The science is clear: the risk of Covid-19 far outweighs the risk of the vaccine

By Stuff reporter

The Whole Truth: Covid-19 Vaccination | By Stuff reporter Charlie Mitchell.

The science is clear: the risk of Covid-19 far outweighs the risk of the vaccine

The threat of serious illness or death due to Covid-19 varies across the population. But for nearly everyone, the risk of vaccination is much smaller than the risk posed by an infection, even among groups that do well against Covid-19.

Risk is hard to measure. 

It changes minute by minute, and for Covid-19, depends on factors unique to each person: their underlying health, where they live, their personal behaviour.

To make it even more complicated, there are different ways of measuring and communicating risk.

What we can confidently say is that, for nearly everyone, Covid-19 risk is reduced after being vaccinated. When spread across the population, those individual risk reductions add up and reduce the total Covid-19 risk in society.

Let’s start with the basics.

We have two ways of talking about reducing the risk of Covid-19: The absolute risk and the relative risk.

Absolute risk is the likelihood of a person getting a symptomatic Covid-19 infection - or of becoming sick and dying of one - in a given time period.

This can be small, because it depends on underlying factors - the length of the time period, and the amount of virus circulating, among other things. The Pfizer clinical trials found the absolute risk reduction of getting Covid-19 among its vaccinated participants was around 0.84 per cent.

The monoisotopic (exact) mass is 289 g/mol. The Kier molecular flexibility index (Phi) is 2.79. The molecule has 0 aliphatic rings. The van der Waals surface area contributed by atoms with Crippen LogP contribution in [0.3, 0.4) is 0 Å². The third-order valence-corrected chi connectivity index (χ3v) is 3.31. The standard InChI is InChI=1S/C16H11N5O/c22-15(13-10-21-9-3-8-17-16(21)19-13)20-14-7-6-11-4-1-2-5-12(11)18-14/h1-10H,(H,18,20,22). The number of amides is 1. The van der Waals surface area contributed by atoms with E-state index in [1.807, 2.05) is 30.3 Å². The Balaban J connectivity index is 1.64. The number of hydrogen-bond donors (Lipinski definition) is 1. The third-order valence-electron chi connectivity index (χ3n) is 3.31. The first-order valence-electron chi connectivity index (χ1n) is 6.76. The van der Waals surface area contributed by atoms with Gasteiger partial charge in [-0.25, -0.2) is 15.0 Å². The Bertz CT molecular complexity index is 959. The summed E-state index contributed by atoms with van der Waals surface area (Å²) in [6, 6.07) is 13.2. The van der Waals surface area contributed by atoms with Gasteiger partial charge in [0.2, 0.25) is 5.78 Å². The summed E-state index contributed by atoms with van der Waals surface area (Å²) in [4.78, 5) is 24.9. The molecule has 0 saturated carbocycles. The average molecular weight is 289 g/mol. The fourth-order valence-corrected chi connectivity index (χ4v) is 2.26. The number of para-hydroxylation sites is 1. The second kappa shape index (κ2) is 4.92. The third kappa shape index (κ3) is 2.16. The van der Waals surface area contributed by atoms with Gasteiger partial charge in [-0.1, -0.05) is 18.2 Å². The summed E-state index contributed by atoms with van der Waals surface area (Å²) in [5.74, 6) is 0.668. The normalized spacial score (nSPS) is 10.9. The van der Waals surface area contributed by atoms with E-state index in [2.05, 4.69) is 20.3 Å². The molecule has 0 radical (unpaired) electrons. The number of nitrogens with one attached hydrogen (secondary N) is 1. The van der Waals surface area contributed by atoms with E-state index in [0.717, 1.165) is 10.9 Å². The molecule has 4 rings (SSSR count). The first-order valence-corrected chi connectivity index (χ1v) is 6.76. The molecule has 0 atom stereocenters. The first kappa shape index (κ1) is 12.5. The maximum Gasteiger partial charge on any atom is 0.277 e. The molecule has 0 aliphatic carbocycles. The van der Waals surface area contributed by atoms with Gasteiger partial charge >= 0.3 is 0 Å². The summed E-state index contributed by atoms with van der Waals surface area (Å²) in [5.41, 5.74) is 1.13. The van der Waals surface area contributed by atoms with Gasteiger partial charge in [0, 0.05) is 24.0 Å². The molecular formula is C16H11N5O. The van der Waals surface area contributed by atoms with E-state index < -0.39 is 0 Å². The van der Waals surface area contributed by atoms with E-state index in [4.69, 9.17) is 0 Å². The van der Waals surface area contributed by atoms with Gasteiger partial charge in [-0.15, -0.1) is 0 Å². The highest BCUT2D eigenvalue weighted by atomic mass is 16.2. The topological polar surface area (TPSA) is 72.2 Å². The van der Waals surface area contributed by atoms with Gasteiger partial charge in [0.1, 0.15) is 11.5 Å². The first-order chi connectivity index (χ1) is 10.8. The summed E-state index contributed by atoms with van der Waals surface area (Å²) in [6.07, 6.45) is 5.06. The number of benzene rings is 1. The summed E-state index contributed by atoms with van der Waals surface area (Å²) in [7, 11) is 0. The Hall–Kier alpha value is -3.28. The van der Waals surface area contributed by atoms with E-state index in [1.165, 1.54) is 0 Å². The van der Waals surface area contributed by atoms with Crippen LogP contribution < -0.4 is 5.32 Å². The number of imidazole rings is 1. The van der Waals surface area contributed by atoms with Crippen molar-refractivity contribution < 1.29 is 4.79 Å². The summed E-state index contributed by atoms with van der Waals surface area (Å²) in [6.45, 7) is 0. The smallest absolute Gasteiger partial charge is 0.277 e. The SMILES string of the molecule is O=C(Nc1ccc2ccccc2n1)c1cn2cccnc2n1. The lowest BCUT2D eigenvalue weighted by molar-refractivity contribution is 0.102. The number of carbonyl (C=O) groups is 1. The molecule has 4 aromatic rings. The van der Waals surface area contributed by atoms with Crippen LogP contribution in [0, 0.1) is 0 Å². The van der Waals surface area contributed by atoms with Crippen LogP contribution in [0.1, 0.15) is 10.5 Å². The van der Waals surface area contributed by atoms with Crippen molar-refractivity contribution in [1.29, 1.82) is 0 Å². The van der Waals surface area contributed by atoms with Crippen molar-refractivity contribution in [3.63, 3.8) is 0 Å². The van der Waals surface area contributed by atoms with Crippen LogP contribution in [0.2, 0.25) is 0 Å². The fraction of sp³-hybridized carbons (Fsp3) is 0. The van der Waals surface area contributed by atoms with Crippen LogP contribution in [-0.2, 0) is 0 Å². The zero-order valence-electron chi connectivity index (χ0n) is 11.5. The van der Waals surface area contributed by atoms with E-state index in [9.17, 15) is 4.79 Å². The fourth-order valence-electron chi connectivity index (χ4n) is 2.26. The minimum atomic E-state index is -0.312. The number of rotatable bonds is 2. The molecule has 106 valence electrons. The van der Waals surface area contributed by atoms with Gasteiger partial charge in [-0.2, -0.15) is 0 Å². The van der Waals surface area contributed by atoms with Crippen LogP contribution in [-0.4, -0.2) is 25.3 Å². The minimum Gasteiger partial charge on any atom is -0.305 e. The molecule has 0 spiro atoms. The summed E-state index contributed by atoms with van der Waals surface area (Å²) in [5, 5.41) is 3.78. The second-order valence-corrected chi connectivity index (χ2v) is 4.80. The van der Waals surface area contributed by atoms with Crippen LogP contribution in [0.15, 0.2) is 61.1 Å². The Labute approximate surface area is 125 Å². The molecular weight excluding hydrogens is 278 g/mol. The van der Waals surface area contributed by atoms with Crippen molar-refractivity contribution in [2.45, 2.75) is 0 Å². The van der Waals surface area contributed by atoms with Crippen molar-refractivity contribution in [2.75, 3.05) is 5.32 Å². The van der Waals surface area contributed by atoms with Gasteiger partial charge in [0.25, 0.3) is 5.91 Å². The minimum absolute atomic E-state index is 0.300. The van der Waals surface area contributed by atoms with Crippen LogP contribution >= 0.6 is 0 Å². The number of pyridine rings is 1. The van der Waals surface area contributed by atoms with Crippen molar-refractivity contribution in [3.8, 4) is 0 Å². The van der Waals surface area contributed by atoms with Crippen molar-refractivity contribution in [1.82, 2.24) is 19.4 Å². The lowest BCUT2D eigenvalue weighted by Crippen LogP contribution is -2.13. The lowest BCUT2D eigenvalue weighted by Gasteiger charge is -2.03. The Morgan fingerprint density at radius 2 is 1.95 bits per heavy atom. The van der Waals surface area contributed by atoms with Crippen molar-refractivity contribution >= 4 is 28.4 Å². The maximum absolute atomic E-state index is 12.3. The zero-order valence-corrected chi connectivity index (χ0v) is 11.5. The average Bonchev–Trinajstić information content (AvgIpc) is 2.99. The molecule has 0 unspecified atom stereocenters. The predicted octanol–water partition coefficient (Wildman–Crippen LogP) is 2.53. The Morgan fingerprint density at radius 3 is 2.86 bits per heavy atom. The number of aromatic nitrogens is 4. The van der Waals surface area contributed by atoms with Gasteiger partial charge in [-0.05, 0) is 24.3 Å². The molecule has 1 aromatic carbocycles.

Relative risk is the likelihood of these things happening compared to an equivalent unvaccinated person. 

The relative risk reduction for vaccinated people in the trials was more than 90 per cent. This has largely held up in the real world. 

That’s a huge difference, yet both numbers are correct. You might be asking: why do we focus on relative risk, instead of absolute risk?  After all, we want to know our likelihood of getting Covid-19 in general.

One problem is that it’s likely that SARS-CoV-2 will be endemic. That means, over a long period of time, nearly all of us will contract Covid-19 at some point. 

The absolute risk of getting Covid-19 in the next month might be a fraction of one per cent; But in the next 50 years, it might be nearly 100 per cent. It all depends on factors outside our individual control. 

Relative risk matters because it’s not based on a specific time period, and does not depend on other factors; it just tells us the difference between being vaccinated and not. And what we know about the relative risk reduction of Covid-19 vaccines shows they are highly effective.

The other side of the risk ledger is the vaccine itself. 

There is a risk with any medical treatment: Panadol, the contraceptive pill, vaccines. These are usually tiny, and the Covid-19 vaccines, based on current data, are no different.

The most significant side effect associated with the Pfizer vaccine is myorcarditis, a type of heart inflammation.

A massive study from Israel showed that, among more than 5 million vaccinated people, 136 cases of myocarditis were reported shortly after vaccination, nearly all of which were mild cases in young males.

It was a rate about double that of unvaccinated people, meaning the vaccine was likely causing some cases. But that still only amounted to myorcarditis in 1 in 26,000 males and 1 in 218,000 females.

Even the most optimistic rates of serious illness and death from a Covid-19 infection are many times larger than the documented rate of serious vaccine side effects.